Let the peace of Christ rule in your hearts, since as members of one body you were called to peace. And be thankful. Let the message of Christ dwell among you richly as you teach and admonish one another with all wisdom through psalms, hymns, and songs from the Spirit, singing to God with gratitude in your hearts. And whatever you do, whether in word or deed, do it all in the name of the Lord Jesus, giving thanks to God the Father through him.[1. Colossians 3:15-17 NIV]
Instead, be filled with the Spirit, speaking to one another with psalms, hymns, and songs from the Spirit. Sing and make music from your heart to the Lord, always giving thanks to God the Father for everything, in the name of our Lord Jesus Christ.[2. Ephesians 5:18-20 NIV]
Worship to God through music has been an integral aspect of the Christian experience from its inception. In the aforementioned passages, St. Paul exhorts believers to have their worship be not simply an act of interiority, but to allow it to overflow into a tangible and auditory expression.
As such, there is the interior origin of expression, (“in your hearts”) its basis in the believer’s relationship with/towards God (gratitude/giving thanks) and the outward demonstration. (singing/making music.) Thus, rather than a private or individual act, music in worship to God is grounded in being a corporate act, as believers are ‘members of one body;’ indeed, even the psalms, hymns and songs to be sung find their origin in God, as they are spoken of as ‘from the Spirit.’ (This would seem to indicate the content- as the Colossians passage speaks of the intent as being ‘teaching’ and ‘admonishing,’ that would seem to predicate some level of didactic content.)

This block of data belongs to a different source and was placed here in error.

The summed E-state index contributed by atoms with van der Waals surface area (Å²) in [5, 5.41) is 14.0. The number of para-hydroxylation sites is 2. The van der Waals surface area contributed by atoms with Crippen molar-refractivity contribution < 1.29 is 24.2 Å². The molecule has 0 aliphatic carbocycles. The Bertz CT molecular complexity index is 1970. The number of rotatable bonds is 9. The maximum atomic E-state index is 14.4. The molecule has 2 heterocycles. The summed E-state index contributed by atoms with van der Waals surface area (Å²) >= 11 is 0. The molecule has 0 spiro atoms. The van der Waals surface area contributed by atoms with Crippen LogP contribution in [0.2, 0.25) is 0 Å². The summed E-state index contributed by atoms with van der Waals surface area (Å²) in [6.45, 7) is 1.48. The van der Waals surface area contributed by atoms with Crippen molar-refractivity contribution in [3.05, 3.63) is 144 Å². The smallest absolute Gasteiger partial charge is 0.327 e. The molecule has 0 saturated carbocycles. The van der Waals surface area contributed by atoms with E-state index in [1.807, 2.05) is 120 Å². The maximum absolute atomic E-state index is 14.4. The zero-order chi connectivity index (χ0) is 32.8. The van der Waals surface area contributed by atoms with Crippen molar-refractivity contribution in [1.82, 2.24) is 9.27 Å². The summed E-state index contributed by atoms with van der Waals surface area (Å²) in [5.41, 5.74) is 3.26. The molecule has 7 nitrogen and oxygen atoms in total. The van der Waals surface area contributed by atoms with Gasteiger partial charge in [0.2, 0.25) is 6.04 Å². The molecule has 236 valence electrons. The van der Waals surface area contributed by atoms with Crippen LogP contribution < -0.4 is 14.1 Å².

As I have been thinking about these passages, I was curious to explore the way in which the early church from the apostolic period to about the 4th century fleshed out the musical aspect of worship. Given that my experience with music in worship falls primarily within a 20th/21st century context, and that being primarily of a certain kind, I thought it would be instructive to approach this aspect of worship from a different perspective.
It is certainly no secret that the New Testament is replete with early Christian hymns. Most modern translations helpfully bracket the poetic sections that have hymnic structures, thus signaling the reader to the presence of a hymn. One only need to read one chapter into the Gospel of Luke to find the Magnificat:
My soul glorifies the Lord
and my spirit rejoices in God my Savior,
for he has been mindful
of the humble state of his servant.
From now on all generations will call me blessed,
for the Mighty One has done great things for me—
holy is his name.
His mercy extends to those who fear him,
from generation to generation.[3. Luke 1:46-55 NIV]
As with most of the New Testament hymns, the Magnificat draws heavily upon Jewish hymnody. The early church began as primarily Jewish, but even with the influx of Gentile believers towards the end of the first century and into the second Christian worshiping communities maintained a strong sense of identity with their Jewish hymnic roots, especially as food within the Psalter.